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Heap allocations in STL are usually handled intelligently, and you can use APIs like std::vector<T>::reserve to let the application know beforehand a good starting allocation size. From there pushing can be done in amortized O(1), and popping O(1) as well. –  fbrereto Mar 2 '10 at 18:47
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@MInner - slower than what? There is nothing inherently slow about the heap. In fact most STL implementations have their own fast memory pool. If std::stack semantics is what you want, use it unless you can prove its too slow –  pm100 Mar 2 '10 at 19:22
    
std::stack<>'s data is allocated using the underlying sequence's allocator, which typically uses the heap. You can always change the underlying sequence's allocator. –  Void Mar 2 '10 at 19:22
    
You can create a stack with an array that will be as fast as the application stack. The application is only changing register (pointer) to next items when pushing and popping items. Before using this technique, profile your code to see where the most time is spent and optimize that part. –  Thomas Matthews Mar 2 '10 at 20:53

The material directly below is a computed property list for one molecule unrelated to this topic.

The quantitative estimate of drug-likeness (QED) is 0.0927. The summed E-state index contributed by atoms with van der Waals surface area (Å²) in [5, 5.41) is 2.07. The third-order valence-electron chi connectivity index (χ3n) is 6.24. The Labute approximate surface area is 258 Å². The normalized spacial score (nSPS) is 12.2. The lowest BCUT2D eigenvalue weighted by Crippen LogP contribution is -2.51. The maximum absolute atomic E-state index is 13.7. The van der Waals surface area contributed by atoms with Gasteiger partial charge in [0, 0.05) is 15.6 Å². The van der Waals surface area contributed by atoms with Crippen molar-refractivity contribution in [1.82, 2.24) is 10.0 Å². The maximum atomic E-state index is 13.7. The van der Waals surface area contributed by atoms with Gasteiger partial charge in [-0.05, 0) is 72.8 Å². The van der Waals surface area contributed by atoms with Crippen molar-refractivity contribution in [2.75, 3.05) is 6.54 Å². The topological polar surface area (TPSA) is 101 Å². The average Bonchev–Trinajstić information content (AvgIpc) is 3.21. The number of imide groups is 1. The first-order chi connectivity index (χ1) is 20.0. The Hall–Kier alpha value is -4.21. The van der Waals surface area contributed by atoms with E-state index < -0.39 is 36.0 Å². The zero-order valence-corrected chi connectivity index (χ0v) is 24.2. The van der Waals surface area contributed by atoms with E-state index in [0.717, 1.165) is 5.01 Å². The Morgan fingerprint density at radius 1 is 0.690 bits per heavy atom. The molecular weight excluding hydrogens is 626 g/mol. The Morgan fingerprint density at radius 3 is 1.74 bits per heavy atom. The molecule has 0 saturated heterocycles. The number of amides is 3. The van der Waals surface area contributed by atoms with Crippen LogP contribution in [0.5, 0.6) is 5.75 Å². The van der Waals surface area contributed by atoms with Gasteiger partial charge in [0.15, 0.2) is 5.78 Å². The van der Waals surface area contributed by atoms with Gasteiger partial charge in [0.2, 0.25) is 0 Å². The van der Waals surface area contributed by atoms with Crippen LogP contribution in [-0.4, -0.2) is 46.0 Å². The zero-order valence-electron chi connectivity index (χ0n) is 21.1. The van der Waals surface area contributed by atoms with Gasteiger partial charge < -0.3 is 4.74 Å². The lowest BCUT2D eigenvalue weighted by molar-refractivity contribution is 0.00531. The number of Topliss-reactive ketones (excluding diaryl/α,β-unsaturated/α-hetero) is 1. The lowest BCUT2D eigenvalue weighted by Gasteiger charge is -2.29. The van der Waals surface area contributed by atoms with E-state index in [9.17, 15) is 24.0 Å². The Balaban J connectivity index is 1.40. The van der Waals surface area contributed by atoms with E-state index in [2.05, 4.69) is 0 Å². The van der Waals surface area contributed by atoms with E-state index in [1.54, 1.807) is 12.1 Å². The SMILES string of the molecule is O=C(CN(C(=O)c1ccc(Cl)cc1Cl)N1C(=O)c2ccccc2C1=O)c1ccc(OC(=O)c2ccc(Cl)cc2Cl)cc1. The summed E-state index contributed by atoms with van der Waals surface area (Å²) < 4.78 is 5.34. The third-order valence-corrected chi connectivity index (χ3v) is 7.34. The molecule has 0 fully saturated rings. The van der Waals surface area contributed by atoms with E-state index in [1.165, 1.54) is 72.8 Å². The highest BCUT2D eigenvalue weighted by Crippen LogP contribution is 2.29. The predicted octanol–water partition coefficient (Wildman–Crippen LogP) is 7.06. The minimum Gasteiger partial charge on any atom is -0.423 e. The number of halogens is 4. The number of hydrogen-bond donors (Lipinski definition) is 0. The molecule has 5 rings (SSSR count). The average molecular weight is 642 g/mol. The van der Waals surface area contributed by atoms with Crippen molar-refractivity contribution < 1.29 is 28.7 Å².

MInner, are you sure that stack operations are/can be bottlenecks of our application? if not, and i can bet for it, just use std::stack and forget about it.

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The basic idea that a "handmade" stack is necessarily slower than the one used for function calls is fundamentally flawed. The two work sufficiently similarly that they will typically be close to the same speed. The biggest point that favors the hardware stack is that it's used often enough that the data at or close to the top of that stack will almost always be in the cache. Another stack that you create usually won't be used as often, so there's a much better chance that any given reference will end up going to main memory instead of the cache.